Abstracts from Australian Journal of Parapsychology
Volume 18(1), pp. 7-22
Exploring Ostensible Poltergeist vs. Haunt Phenomena via a Reassessment of Spontaneous Case Data
JOHN DIXON, LANCE STORM, & JAMES HOURAN
Abstract: Dixon (2016) previously described the manifestation of anomalous experiences and events in a small bar in Sydney, NSW, before and after the departure of a staff member who displayed traits typical of focal persons who are hypothesized agents of ‘recurrent spontaneous psychokinesis’ (RSPK). On both occasions (before and after the focal person’s departure), bar staff were surveyed about any unexplained disturbances they may have experienced. Survey results suggested physically-oriented “poltergeist” phenomena initially occurred at the bar but, following the departure of the focal person, these disturbances ceased and appeared to be replaced by typical psychologically-oriented “haunt” phenomena. This conclusion was based, in part, on a statistically significant difference between two datasets of eye-witness responses. In this paper, we revisited the dataset to shore up the anomalous experience categories, and applied alternative and more rigid statistical analyses. Results were confirmatory: observable (poltergeist) disturbances subsided significantly, although there was no significant increase in sensed (haunt) phenomena. Repercussions of these findings for the Dixon case and implications for future research are evaluated.
Volume 18(1), pp. 23-48
Perceptual-Personality Variables Associated With Entity Encounter Experiences
Abstract: This study evaluates data from two independent samples, active paranormal believers (Study 1, N = 239) and undergraduate students (Study 2, N = 554), to find psychological variables related to self-reported Entity Encounter Experiences (EEE)—specifically, Sense of Presence, Apparitional Experience, and Spirit Possession. Sense of Presence (75%), Apparitional Experience (29%), and Spirit Possession (19%), were more frequent in S1 compared to S2 (34%, 5%, and 5%, respectively). For S1, respondents with a high frequency of EEEs tended to be extroverted, have a high propensity for unusual experiences (a schizotypy factor), and score high on ‘thin’ boundary and transliminality. For S2, respondents with a high frequency of EEEs tended to be neurotic and fantasy-prone, have cognitive-perceptual schizotypy, dissociative tendencies, and score high on absorption factors. For paranormal believers, the ‘thin’ boundary variable predicted EEE group membership. For students, EEE group membership was predicted by schizotypy, absorption, and dissociation.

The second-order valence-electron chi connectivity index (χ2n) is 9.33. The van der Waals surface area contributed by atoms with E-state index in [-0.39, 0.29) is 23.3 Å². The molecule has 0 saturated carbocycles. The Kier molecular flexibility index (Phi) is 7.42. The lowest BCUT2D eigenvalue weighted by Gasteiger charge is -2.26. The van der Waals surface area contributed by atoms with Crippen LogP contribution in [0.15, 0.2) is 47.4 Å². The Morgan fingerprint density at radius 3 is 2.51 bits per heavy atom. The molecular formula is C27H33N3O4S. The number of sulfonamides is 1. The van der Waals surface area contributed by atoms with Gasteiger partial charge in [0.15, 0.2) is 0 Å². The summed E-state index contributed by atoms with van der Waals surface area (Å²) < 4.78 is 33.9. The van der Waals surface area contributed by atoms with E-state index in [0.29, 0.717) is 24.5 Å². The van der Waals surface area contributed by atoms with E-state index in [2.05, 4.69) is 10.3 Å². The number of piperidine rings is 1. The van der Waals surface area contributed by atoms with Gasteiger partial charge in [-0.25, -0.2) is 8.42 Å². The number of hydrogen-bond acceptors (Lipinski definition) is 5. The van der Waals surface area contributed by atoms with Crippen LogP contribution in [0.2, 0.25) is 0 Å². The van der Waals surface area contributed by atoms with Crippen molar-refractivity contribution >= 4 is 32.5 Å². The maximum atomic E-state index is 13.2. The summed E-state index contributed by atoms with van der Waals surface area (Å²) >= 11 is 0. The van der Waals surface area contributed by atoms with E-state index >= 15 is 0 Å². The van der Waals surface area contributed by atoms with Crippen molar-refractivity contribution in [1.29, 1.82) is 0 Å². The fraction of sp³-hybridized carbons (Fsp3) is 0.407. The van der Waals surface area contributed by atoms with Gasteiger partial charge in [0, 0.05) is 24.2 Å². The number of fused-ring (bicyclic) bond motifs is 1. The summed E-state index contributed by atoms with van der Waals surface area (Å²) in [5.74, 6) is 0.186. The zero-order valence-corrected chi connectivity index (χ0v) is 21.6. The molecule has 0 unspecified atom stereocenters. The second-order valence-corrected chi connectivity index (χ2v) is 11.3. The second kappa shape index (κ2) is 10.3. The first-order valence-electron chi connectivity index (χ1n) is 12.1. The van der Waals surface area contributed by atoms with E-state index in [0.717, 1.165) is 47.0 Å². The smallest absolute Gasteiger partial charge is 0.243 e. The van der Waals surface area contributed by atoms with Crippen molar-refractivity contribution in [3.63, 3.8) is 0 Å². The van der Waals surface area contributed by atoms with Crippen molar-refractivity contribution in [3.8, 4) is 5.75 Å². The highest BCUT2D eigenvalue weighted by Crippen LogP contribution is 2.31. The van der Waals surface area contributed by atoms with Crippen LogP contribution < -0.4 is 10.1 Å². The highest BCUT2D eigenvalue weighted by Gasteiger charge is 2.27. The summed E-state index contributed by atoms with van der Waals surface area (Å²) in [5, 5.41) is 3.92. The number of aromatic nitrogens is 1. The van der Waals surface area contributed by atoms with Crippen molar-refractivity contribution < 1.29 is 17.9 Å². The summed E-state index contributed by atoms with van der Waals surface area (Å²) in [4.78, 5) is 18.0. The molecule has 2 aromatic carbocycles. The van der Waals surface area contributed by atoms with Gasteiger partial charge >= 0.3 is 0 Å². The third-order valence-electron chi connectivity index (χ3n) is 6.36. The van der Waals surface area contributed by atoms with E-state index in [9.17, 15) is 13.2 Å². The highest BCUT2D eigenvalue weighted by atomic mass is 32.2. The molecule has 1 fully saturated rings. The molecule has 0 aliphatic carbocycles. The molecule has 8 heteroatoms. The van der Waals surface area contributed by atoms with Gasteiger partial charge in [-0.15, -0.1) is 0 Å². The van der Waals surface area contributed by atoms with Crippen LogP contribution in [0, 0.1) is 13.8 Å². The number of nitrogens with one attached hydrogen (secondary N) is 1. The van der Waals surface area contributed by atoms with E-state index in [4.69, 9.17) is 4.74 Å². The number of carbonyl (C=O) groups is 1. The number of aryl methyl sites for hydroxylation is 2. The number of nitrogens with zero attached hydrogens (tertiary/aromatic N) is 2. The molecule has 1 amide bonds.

Volume 18(1), pp. 49-55
Research Note: Comments on Stokes (2017) “A Murder of White Crows”
PETER B. TODD
Abstract: Stokes (2017a, 2017c) argues that the existence of psi may be better established through qualitative studies of certain cases of spontaneous phenomena. In this paper, it is argued that Stokes provides no ontological or epistemological foundation within which the existence of psi can be explained with respect to either mechanisms of operation or a coherent position concerning the nature of the mind-matter relationship. It is also argued that it is difficult to see how qualitative research should be less prone to fraud than quantitative studies as scientific integrity is indispensable in both circumstances.
Volume 18(1), pp. 57-69
Research Note: Demonstrating the Concurrent Validity of Two Coincidence Measures
LANCE STORM & MICHAEL A. THALBOURNE
Abstract: Given the hypothesized relationship between paranormal belief and attribution of psychic causes to coincidences, two coincidence measures (each with five items about coincidences) are tested for their concurrent validity against Thalbourne’s (1995) Australian Sheep-Goat Scale (ASGS). The two measures significantly predict ASGS scores, and for both measures, sheep tended to give higher ratings to the coincidences than did goats. It is concluded that coincidence measures do not necessarily serve the same function as paranormal belief/experience scales, but they may be serviceable substitutes or aids in specific research situations.